Colorado Trap Ban Challenge
To The Editor:
In 1996 voters approved Amendment 14 to the state constitutional
which prohibited the use of leghold traps, instant-kill traps, snares
and poison – cruel and inhumane methods previously used to capture or
kill wildlife. The issue has resurfaced because of a challenge to the
decision made by the Colorado Wildlife Commission to allow using box
traps and padded leghold traps on wildlife before they are killed.
Just as important as the language of a law is the intent of a law.
Gun proponents have long argued that the intent of Second Amendment to
the U.S. Constitution protects the average citizen against the state
infringing upon his right to bear arms, despite the amendment having
been written in such a way that ties this right to “a well regulated
The intent of Amendment 14 was to prohibit cruel trapping techniques
as well as the cruel treatment of wildlife at the hands of fur trappers
and others who would exploit them for personal gain. When box traps are
used in cruel ways or for cruel purposes, their use violates the spirit
of Amendment 14. To learn how you can protect wildlife from cruel and
inhumane practices, please visit
Joe Miele, Vice President
Wildlife Watch, Inc.
From Denverpost.com - Denver & the West
Fur-trapping ban gets new day in court
Backers of the voter-approved amendment say it was undermined when the
state OK'd use of nonlethal traps.
By Steve Lipsher
Denver Post Staff Writer
Wildlife conservationists and the state renewed a decade-old feud
Monday over a constitutional amendment banning fur trapping, debating
whether animals could be caught in nonlethal traps and then killed.
In a downtown Denver courtroom far from the state's wilds, District
Judge Larry Naves heard arguments about the intent of Amendment 14,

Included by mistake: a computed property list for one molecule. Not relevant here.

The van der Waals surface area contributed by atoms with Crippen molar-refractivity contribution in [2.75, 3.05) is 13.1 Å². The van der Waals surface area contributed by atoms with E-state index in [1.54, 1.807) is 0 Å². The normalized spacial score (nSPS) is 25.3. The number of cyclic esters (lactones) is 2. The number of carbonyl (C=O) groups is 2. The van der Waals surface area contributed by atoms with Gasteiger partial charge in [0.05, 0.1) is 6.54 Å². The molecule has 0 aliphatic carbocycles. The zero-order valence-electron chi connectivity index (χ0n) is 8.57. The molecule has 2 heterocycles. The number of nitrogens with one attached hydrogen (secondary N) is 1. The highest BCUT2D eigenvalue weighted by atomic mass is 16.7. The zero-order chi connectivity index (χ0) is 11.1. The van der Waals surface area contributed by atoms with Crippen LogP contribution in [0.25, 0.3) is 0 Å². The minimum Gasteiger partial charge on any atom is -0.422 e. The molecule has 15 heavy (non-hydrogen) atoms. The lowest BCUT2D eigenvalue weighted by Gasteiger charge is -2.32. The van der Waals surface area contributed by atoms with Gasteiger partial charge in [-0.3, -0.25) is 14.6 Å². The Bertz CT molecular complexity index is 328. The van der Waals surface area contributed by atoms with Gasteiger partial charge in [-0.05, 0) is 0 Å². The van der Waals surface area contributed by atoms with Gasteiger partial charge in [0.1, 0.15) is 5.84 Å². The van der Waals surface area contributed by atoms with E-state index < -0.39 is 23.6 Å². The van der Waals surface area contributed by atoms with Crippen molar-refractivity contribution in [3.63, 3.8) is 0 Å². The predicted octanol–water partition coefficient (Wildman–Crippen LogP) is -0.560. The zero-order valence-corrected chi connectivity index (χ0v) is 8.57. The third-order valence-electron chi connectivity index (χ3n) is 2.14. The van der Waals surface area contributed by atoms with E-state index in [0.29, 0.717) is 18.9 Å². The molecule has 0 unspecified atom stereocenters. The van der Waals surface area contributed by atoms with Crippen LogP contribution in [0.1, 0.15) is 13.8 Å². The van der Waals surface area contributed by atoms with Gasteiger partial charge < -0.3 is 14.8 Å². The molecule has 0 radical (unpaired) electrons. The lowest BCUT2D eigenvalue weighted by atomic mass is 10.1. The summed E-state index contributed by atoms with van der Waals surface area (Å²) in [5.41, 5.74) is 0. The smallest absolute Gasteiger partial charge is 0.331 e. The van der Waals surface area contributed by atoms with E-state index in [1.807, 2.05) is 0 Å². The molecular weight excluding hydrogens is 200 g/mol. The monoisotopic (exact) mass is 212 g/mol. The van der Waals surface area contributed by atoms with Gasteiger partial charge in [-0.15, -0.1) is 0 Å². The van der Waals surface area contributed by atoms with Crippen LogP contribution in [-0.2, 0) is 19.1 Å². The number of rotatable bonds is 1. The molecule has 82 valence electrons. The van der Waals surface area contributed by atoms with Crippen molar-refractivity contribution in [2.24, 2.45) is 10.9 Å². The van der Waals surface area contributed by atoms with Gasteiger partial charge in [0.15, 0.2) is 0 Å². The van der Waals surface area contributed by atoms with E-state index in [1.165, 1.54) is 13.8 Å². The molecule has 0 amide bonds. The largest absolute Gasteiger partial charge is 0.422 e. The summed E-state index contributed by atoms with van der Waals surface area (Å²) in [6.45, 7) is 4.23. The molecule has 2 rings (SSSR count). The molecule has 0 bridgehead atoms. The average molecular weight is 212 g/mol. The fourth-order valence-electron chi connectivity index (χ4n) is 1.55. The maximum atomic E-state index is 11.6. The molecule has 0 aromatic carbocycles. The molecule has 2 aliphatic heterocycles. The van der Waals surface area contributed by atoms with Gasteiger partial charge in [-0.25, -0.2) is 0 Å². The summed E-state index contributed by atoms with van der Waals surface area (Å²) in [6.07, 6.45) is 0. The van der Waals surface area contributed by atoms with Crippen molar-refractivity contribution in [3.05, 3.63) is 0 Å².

which curbed lethal trapping in the state when it was approved by voters
"This is a watershed moment for Amendment 14," said Susan Morath
Horner, the attorney for conservation groups Sinapu and Forest
Guardians. "At issue in this case ... is whether it did or did not sound
the death knell to the trapping of Colorado's wildlife for pelts and
She contended that the state wildlife commission undermined the
amendment's intention when it approved the use of box traps -
self-closing cages baited with food used to to capture and then kill
fur-bearing animals such as mink, coyote and fox.
Tim Monahan, an assistant attorney general, argued that the language
of the controversial amendment - which passed with 52 percent of the
vote - was intentionally ambiguous and that proponents could have sought
to outlaw all trapping but stopped short.
"If such a prohibition had been clearly expressed in words, we
wouldn't be here," Monahan said. "Clearly, they're asking the court to
create additional prohibitions."
The amendment specifically prohibited leg-hold and instant-kill
traps, snares and poison but allowed government agents to trap animals
that posed a health or safety threat to humans and limited trapping of
"nuisance" animals for 30 days each year.
"The purpose of the amendment was to ban inhumane, indiscriminate
trapping," Horner said.
Proponents of the measure gained popular support through gruesome
descriptions of animals - including occasional pets - suffering broken
bones, starving or even gnawing off a foot after being caught in
traditional leg-hold traps.
Horner argued that killing animals caught in box traps violates the
spirit of the amendment.
Just months after the amendment passed, the governor-appointed
wildlife commission allowed box trapping of bobcats, coyotes, foxes,
skunks, raccoons and badgers, as well as the use of padded leg-hold
Monahan said the wildlife commission has encouraged trapping animals
that cause problems. The state requires that they be killed humanely.
Naves asked both sides to submit proposed court rulings by Oct. 19
before making a decision on whether to grant a motion by
conservationists seeking an immediate ban on box traps or to retain the
case for further review.
Staff writer Steve Lipsher can be reached at 970-513-9495 or